Narawntapu National Park
Narawntapu National Park abounds in Forester kangaroos, wallabies, wombats and even Tasmanian devils on its grassy plains and heathlands. They are relatively comfortable in the presence of people and will often allow you to approach them for close observation. At dusk, you can catch sight of little penguins scampering up the beach at Point Sorell. The western part of the park is in an ideal location to be combined with a tour of the vineyards of Tasmania’s premier wine-growing region, the Tamar Valley.
Notley Fern Gorge
Notley Fern Gorge (27 km south) is a forest dominated by large, old eucalypts over a understorey of rainforest. Towards the creek, there are a variety of fern species growing in abundance. The gorge is a 3/4 hour walk from the carpark along a well constructed path following a creek, with a 1.5 km return walking track through the forest. A picnic area is at the car park along with clean rest rooms.
Holwell Gorge reserve (8 km south) is centred around a narrow gorge and fern glade in the Dazzler Range. It features many beautiful tall trees, ferns and a 45-minute scenic walking track past three waterfalls.
York Town (8 km north) is the site of the first attempt to establish a British presence in northern Tasmania. For a brief period between 1804 & 1808 Col. William Paterson and his party of settlers, soldiers and convicts created a small, bustling village and established farms and a government garden at York Town. They faced many difficulties stock losses, poor soil, food shortages and episodes of robbery, bushranging and piracy. Only two years after its settlement, it was clear that relocation would be necessary, and by 1811 York Town was virtually deserted. Today, a walking trail and interpretive signs tell the story of York Town, though little of the settlement remains above ground.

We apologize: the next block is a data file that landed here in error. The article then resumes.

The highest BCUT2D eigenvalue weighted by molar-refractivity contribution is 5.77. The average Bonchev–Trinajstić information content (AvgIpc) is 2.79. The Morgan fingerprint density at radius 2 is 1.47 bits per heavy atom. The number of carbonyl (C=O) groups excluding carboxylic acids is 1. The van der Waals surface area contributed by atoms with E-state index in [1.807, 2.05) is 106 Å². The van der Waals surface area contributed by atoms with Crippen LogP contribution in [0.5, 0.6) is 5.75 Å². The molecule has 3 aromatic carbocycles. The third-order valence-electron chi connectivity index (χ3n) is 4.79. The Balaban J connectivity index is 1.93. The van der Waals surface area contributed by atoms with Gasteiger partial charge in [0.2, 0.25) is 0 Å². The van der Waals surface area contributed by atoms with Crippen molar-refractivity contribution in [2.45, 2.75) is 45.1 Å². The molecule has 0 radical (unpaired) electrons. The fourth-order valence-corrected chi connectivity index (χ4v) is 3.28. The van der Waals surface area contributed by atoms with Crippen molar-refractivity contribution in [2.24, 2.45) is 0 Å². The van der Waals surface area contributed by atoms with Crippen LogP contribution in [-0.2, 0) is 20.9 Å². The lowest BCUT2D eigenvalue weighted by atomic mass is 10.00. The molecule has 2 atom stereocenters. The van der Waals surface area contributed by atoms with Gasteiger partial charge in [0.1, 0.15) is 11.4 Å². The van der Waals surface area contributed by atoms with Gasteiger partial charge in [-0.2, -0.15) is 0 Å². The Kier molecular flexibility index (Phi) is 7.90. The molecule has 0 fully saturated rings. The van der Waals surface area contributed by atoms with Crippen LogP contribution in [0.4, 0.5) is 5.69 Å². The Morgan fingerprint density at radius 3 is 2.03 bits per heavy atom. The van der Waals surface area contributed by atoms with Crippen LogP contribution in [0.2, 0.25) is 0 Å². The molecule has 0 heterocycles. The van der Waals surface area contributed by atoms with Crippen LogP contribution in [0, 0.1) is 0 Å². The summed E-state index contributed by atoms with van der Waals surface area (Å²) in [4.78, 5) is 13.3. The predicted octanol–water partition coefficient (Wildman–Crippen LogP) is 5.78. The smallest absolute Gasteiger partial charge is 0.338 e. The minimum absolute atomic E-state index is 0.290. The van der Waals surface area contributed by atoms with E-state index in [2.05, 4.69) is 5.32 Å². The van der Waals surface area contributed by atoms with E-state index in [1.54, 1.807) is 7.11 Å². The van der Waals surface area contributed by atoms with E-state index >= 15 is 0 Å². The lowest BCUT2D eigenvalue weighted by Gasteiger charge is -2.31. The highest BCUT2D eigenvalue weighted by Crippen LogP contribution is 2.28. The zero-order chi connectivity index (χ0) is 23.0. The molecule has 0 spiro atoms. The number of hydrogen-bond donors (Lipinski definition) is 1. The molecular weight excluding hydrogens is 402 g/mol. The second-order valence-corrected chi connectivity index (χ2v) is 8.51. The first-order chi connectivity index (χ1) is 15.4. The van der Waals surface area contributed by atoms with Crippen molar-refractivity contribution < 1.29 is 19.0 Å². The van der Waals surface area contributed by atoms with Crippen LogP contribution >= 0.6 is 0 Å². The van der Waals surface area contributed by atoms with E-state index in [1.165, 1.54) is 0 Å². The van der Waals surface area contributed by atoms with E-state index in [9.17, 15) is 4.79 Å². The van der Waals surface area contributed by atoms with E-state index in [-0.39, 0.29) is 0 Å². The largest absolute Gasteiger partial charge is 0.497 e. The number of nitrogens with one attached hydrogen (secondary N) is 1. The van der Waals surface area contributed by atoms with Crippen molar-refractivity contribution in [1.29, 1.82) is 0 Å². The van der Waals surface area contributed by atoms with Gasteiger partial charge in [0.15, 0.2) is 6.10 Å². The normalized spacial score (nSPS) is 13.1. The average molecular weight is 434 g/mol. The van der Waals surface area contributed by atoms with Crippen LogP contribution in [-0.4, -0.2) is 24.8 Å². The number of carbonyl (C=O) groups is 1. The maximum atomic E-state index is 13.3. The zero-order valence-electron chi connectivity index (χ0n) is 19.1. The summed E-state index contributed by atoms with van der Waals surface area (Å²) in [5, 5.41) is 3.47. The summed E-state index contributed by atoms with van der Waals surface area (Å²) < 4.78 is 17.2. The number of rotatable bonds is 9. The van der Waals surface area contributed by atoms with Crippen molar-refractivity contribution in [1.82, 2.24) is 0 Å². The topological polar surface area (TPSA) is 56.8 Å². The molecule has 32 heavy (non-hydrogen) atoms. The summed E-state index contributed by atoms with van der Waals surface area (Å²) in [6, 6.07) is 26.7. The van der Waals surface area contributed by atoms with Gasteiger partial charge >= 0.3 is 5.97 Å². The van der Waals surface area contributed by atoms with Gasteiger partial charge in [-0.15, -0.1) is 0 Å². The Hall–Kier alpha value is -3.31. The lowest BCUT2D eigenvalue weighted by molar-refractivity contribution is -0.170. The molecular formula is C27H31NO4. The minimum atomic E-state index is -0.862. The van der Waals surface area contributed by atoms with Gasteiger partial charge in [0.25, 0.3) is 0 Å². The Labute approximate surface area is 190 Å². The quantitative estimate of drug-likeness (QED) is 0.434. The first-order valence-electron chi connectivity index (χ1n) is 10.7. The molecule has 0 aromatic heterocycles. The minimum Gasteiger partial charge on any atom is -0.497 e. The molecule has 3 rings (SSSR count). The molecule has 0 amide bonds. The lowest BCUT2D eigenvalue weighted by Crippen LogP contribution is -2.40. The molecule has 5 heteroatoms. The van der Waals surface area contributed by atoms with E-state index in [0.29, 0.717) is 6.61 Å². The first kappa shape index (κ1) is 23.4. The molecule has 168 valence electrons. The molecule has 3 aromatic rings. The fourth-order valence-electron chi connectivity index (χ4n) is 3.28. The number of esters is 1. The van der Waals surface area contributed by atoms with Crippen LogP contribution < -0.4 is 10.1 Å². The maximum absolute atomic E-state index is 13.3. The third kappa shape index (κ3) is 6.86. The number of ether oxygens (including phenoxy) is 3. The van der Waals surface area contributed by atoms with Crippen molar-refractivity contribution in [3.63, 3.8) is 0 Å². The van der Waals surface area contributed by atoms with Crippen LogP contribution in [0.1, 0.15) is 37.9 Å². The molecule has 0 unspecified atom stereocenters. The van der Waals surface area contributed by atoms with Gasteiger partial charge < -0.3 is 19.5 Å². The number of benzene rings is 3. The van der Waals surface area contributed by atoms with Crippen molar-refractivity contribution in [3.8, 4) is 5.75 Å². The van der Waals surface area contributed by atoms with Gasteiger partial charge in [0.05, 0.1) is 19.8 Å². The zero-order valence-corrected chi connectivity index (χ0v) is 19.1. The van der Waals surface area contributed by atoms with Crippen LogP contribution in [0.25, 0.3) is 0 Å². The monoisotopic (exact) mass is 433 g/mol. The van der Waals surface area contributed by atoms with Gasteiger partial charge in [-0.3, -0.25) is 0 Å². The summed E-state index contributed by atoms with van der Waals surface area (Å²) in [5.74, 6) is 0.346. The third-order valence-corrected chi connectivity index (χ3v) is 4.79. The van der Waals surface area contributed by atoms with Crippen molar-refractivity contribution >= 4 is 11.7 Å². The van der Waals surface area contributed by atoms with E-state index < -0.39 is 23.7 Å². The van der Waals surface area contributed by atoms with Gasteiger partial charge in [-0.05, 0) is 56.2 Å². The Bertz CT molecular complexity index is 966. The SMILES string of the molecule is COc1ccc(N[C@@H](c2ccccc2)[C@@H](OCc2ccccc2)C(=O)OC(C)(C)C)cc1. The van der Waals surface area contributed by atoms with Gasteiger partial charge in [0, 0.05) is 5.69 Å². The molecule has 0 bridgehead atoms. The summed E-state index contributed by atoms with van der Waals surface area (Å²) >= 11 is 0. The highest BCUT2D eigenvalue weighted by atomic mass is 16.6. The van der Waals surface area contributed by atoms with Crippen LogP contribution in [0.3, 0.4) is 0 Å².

Within walking distance of Beaconsfield, Beauty Point is a small fishing town, sited where West Arm meets the Tamar Estuary. The town is the home of Seahorse World, a working seahorse farm and educational centre that is open to the public, and Platypus House, a unique attraction being the only venue in Tasmania where visitors can watch Tasmanian Platypuses and Echidnas in daylight conditions in an indoor setting.
Greens Beach (18 km north) is located on the eastern side of the mouth of the Tamar estuary opposite the Low Head lighthouse. The often deserted, long sandy beach at this smallholiday and retirement village is ideal for a stroll.